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Why I sold Royal Dutch Shell shares

Rupert Hargreaves
·3-min read
Windmills for electric power production.
Windmills for electric power production.

Royal Dutch Shell (LSE: RDSB) shares were one of my first investments. The stock has been a feature of my portfolio for more than a decade-and-a-half.

However, although I’ve recommended buying the shares many times over the past few years, I recently decided to sell all of my holdings in the company.

Selling Royal Dutch Shell shares

I decided to divest my holdings of the oil major for a couple of reasons. First of all, I think the group has lost its way over the past few years.

Since 2014, when the oil price plunged from around $100 a barrel to around $40, the company has been on the back foot. It’s tried to remain relevant by cutting costs and refocusing its business model, but these efforts have fallen short.

Even after acquiring peer BG, Shell hasn’t regained its former glory. Revenues fell by $80bn between 2014 and 2019. Analysts expect this trend to continue. Revenues could slump by a further $80bn between 2019 and 2021, according to the City.

These numbers suggest to me the company is shrinking. That means it makes sense that Shell shares should be worth much less today than in 2014.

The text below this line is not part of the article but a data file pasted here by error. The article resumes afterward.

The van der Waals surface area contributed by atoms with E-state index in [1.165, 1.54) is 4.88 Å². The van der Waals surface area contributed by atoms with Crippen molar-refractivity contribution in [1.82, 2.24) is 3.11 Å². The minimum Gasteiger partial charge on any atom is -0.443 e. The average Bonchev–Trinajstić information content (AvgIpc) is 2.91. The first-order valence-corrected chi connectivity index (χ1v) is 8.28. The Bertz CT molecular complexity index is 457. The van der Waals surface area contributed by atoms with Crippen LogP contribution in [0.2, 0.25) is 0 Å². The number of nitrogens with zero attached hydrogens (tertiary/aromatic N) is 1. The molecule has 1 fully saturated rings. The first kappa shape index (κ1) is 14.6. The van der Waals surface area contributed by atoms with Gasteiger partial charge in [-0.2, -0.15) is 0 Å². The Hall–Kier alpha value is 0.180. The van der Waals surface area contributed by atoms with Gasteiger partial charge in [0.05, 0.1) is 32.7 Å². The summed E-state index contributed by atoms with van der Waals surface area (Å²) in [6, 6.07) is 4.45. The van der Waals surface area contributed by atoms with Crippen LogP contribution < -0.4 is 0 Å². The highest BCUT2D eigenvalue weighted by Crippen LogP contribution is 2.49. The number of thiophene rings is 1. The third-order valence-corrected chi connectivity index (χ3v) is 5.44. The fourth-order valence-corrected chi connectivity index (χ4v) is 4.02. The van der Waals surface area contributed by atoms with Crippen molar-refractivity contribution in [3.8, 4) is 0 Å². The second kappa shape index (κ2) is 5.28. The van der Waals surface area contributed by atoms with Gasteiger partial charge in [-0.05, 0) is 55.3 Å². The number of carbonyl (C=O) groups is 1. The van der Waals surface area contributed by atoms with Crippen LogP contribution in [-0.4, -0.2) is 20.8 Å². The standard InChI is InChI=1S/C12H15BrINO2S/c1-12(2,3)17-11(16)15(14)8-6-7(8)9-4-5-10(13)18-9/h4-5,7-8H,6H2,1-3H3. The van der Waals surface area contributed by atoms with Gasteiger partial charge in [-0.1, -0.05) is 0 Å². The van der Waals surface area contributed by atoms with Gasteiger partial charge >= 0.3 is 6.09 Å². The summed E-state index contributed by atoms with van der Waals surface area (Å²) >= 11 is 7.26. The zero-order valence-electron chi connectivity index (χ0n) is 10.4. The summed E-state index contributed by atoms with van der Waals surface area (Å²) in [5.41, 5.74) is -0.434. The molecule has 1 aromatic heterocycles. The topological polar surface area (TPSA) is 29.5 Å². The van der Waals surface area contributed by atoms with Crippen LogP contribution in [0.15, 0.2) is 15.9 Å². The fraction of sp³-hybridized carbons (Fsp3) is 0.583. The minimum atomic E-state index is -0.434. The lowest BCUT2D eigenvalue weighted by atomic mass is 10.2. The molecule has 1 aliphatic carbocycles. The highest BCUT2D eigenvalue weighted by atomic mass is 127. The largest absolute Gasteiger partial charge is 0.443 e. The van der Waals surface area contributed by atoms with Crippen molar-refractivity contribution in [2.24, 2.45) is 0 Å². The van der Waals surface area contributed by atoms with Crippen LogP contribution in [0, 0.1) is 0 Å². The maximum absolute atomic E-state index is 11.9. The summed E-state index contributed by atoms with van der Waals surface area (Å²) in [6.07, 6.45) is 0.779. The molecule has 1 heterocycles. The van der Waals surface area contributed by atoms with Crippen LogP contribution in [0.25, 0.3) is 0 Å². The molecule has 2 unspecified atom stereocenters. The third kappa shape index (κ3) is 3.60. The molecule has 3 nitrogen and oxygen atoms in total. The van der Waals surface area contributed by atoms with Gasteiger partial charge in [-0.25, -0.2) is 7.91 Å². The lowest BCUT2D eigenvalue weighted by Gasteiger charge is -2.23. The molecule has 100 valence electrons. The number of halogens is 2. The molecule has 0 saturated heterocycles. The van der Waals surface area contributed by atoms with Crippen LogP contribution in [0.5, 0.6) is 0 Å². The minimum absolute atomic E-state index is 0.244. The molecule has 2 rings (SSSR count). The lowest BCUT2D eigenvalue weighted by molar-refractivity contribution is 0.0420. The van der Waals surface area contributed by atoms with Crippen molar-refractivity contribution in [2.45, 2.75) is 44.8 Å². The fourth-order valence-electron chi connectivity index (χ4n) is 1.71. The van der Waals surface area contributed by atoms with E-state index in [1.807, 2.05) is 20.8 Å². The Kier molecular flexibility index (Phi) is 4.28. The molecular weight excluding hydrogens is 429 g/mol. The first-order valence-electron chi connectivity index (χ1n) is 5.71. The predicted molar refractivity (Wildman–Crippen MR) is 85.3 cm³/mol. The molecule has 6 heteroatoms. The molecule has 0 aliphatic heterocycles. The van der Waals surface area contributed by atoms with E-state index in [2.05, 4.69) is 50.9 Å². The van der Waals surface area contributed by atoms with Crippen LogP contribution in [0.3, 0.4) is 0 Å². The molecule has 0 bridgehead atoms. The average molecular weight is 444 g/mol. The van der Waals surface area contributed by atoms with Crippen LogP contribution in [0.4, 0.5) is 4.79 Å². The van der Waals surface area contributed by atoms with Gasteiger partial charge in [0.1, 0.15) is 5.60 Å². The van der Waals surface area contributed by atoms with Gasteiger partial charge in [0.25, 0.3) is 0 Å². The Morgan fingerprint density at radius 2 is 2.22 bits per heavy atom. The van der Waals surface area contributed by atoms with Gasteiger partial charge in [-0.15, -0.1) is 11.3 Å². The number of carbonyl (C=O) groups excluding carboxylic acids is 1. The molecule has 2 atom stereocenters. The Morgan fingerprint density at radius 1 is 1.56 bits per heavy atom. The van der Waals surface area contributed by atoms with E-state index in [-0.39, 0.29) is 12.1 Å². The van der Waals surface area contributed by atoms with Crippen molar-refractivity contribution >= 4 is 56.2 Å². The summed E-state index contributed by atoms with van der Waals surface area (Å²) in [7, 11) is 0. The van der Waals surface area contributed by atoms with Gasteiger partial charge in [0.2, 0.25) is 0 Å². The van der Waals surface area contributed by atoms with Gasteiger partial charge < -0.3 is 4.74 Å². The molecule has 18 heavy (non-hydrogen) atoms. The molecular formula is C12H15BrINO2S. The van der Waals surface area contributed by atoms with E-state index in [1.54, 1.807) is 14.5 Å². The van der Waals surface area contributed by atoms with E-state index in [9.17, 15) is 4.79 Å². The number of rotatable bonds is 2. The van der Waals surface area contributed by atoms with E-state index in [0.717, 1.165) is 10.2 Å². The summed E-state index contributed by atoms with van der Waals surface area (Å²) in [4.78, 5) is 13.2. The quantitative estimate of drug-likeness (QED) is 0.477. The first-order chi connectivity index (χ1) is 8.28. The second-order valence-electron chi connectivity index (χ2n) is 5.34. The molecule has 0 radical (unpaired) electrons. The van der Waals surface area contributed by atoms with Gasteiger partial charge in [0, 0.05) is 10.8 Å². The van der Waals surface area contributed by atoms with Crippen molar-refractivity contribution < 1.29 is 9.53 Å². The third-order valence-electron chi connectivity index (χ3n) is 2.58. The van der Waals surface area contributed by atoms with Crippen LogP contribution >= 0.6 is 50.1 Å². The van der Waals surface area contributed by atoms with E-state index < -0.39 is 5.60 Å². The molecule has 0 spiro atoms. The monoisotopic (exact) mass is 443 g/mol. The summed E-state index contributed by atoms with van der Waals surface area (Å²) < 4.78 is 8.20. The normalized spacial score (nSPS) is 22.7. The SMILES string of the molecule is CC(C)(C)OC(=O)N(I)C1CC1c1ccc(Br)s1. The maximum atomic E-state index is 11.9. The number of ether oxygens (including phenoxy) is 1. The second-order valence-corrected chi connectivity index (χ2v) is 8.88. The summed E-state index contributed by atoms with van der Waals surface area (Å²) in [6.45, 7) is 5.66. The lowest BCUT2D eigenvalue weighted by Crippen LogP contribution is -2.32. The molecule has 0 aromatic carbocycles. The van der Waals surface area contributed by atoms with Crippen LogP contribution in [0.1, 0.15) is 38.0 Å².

The second reason I decided to sell is the energy transition. While I’m confident oil & gas will remain two of the world’s dominant energy sources for at least the next few years, the green energy revolution is gaining speed. Shell is trying to keep up, but it seems to be struggling.

Last year, the company wrote down the value of its hydrocarbon assets by $22bn. That seemed to me to be an admission from management that some parts of the group may not have much of a future. In total, fossil fuels still make up around 90% of Shell’s capital spending. That tells me the business has a lot of work to do to remain relevant as the world transitions to clean energy.

Shrinking business

Put simply, the corporation has been shrinking over the past five years, and it’s going to need to spend billions in the medium term to stop revenues falling further. I think this means the group will continue to shrink. And Shell shares will continue to languish over the next few years.

Based on those factors, I decided to sell the stock. While the company’s current dividend yield of around 3.5% is attractive in the current interest rate environment, I don’t think it’s going to be enough to make up for the uphill struggle the group could face in the years ahead.

I’d much rather own a business with a better growth outlook, which could support a growing dividend yield. A good option to Shell shares may be BP, which has spent more time in the past few years investing in renewables. I reckon that could make the business a better proposition for the long term.

The post Why I sold Royal Dutch Shell shares appeared first on The Motley Fool UK.

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Rupert Hargreaves has no position in any of the shares mentioned. The Motley Fool UK has no position in any of the shares mentioned. Views expressed on the companies mentioned in this article are those of the writer and therefore may differ from the official recommendations we make in our subscription services such as Share Advisor, Hidden Winners and Pro. Here at The Motley Fool we believe that considering a diverse range of insights makes us better investors.

Motley Fool UK 2021

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